My blog has been changed to make it more appealing for those who have New England ancestors and want to see the area through photos. Things I’ll include are typical white New England churches, libraries showing their genealogical collection, historical societies, cemeteries, war memorials, in general, anything to do with history.

For four years I’ve blogged mostly about my personal genealogy in New England (Connecticut, Massachusetts, Vermont, and New Hampshire), New York, New Jersey, Michigan, Illinois, Wisconsin, and the Eastern Townships of Quebec, Canada. I still will, can’t forget my own roots.

Please check out the labels on the right side for articles. The header tabs at the top are a work in progress.

Wednesday, December 17, 2014

There Is A Lot to Like About Lowell -- The City of Mill Girls and Immigrants

"There is A Lot to Like About Lowell" is the city slogan.
(See tab on right side called "Lowell Series" for many more articles about Lowell.)

The City of Mill Girls and Immigrants

This door opens to the free Mill Girls and Immigrants Exhibit by the Lowell National Park Service, in Boarding House Park. I love this exhibit and have been quite a few times, not only to see the charming period rooms, similar to those that the Mill Girls lived in, but the Jack Kerouac exhibit, the display of a lot of Lowell memorabilia and an outstanding timeline of the wave of many immigrants who came to the city.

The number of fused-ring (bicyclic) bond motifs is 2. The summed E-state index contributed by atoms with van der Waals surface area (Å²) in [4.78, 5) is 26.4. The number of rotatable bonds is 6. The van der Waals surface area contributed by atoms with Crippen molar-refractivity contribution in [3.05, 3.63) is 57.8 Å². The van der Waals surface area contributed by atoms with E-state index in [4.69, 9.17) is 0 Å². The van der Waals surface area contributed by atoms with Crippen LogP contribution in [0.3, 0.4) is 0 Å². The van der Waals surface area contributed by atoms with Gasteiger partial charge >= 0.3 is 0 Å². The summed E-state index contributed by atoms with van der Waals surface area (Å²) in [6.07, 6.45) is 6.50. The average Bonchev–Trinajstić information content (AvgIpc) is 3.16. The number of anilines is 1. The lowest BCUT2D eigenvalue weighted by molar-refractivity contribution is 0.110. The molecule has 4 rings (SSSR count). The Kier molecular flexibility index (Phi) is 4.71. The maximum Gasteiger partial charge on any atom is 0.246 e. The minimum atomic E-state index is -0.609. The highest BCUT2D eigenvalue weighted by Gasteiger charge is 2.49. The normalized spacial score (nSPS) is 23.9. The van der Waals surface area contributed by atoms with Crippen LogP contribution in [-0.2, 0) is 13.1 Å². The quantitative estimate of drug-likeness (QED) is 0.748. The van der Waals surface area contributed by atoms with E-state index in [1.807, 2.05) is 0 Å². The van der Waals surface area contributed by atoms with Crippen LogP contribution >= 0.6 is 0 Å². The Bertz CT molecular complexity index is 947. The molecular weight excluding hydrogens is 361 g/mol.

Bedroom for the Mill Girls (above and below).

Dining Room (above).

The Keeper's Room (above).

Partial display of some of the museum (below). These photos were taken in 2013 and December 2014. Repair work is being done on one floor, so the exhibit will be closed until late January.

Signs and time tables for transportation to Lowell.

"A 1912 map of Lowell shows five major immigrant communities scattered in clusters around the city. Little Canada, which bordered the Northern Canal, had become the primary neighborhood for French Canadians. Greeks concentrated in the Acre along Market Street, while Poles, Portuguese, and Russian Jews had their own enclave within each of these areas, ethnic institutions evolved that catered to the needs of the immigrant group."  See: HERE for map and article in full.

"Because the factories paid workers extremely low wages, it was necessary for both children and adults to take jobs in the mills. On pay day, family members often pooled their wages. In 1872, for example, some large families lived on $7.00 a week."
Timeline of Lowell.
 Great display of old family photos. If you are working on your family history, and your family or ancestors lived in Lowell, this exhibit is a must to see.